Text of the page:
“For almost ten years now, former 9/11 detainees have been fighting for acknowledgment that government officials, no matter what exalted position they hold, cannot get away with ordering abuse and racial profiling,” explained Rachel Meeropol, staff attorney at CCR. “This battle is far from over.”
The new suit names as defendants then-Attorney General John Ashcroft, FBI Director Robert Mueller, former INS Commissioner James Ziglar and officials at the Metropolitan Detention Center in Brooklyn, where the plaintiffs were held. It includes additional detail regarding high-level involvement in racial profiling and abuse, including allegations that former Attorney General Ashcroft ordered the INS and FBI to investigate individuals for ties to terrorism by, among other means, looking for Muslim-sounding names in the phonebook. In the resulting dragnet, hundreds of men were arrested, many based on anonymous and discriminatory tips called in to the FBI.
The complaint also discloses, in some cases for the first time, the discriminatory and nonsensical tips that led to each plaintiff’s arrest and detention. Lead plaintiff Mr. Turkmen, for example, was arrested after his landlady called the FBI to report that she rented an apartment to several Middle Eastern men, and “she would feel awful if her tenants were involved in terrorism and she didn’t call.”
Among other documented abuses in detention, many of the 9/11 detainees had their faces smashed into a wall where guards had pinned a t-shirt with a picture of an American flag and the words, “These colors don’t run.” The men were slammed against the t-shirt upon their entrance to MDC and told “welcome to America.” The t-shirt was smeared with blood, yet it stayed up on the wall at MDC for months.
Michael Winger, CCR cooperating counsel, said, “Last year the Supreme Court tried to derail challenges to the Attorney General’s role in this scheme by announcing tough new pleading standards for claims against high level government officials. We’re going forward to show that despite the new standards, even cabinet officials can be held responsible for abusive treatment.”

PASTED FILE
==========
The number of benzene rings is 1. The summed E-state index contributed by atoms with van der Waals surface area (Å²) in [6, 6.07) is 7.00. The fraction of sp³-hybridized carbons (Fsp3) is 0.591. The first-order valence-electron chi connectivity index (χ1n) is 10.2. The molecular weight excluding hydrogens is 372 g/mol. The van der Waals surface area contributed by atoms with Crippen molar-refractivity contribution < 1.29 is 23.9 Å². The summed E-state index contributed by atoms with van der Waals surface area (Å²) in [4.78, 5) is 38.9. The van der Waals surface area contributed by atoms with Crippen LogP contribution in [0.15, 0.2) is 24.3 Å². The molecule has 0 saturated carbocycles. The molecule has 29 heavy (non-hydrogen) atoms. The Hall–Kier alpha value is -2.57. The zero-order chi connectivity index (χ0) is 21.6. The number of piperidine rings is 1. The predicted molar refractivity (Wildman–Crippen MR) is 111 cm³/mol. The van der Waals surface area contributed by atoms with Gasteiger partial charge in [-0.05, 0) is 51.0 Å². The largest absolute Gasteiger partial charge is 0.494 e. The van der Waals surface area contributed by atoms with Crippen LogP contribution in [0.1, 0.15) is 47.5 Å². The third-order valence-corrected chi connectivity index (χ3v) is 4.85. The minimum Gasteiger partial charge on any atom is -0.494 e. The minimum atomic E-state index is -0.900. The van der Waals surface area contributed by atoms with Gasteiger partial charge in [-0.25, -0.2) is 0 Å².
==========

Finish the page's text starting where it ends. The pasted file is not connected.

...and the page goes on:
The suit further charges that the detainees were kept in solitary confinement with the lights on 24 hours a day; placed under a communications blackout so that they could not seek the assistance of their attorneys, families and friends; subjected to physical and verbal abuse; forced to endure inhumane conditions of confinement; and obstructed in their efforts to practice their religion. One of the new plaintiffs, Saeed Hammouda, was forced to endure eight months of this abuse before he was cleared of any connection to terrorism and deported.
Some of the abuse included beatings, repeated strip searches and sleep deprivation. The allegations of inhumane and degrading treatment have been substantiated by two reports of the Justice Department’s Office of the Inspector General, and several defendants in the case have been convicted on federal charges of cover-ups and beatings of other prisoners around the same time period.
There has been constant, at least in these circles, focus on the due process black hole we have thrown hundreds and hundreds of men into at Gitmo, Bagram and the black sites. But it was not just over there, as the CCR Turkmen v. Ashcroft case above, and the Zeitoun case in post-Katrina New Orleans prove, it is right here at home too.
Turns out “If al-qaida is calling” really meant a tragic game show of “Dialing for Detainees” and taking crank calls from batty old landladies. Based on this atrocious “evidence” human beings were detained without due process, beaten and abused. Right here in the “Homeland”. The new definition of “security”. there is nothing really new in today’s CCR announcement, but it is good to be reminded of where we were not long ago and where, thanks to the cover and complicity of the Obama Administration, we still likely may be.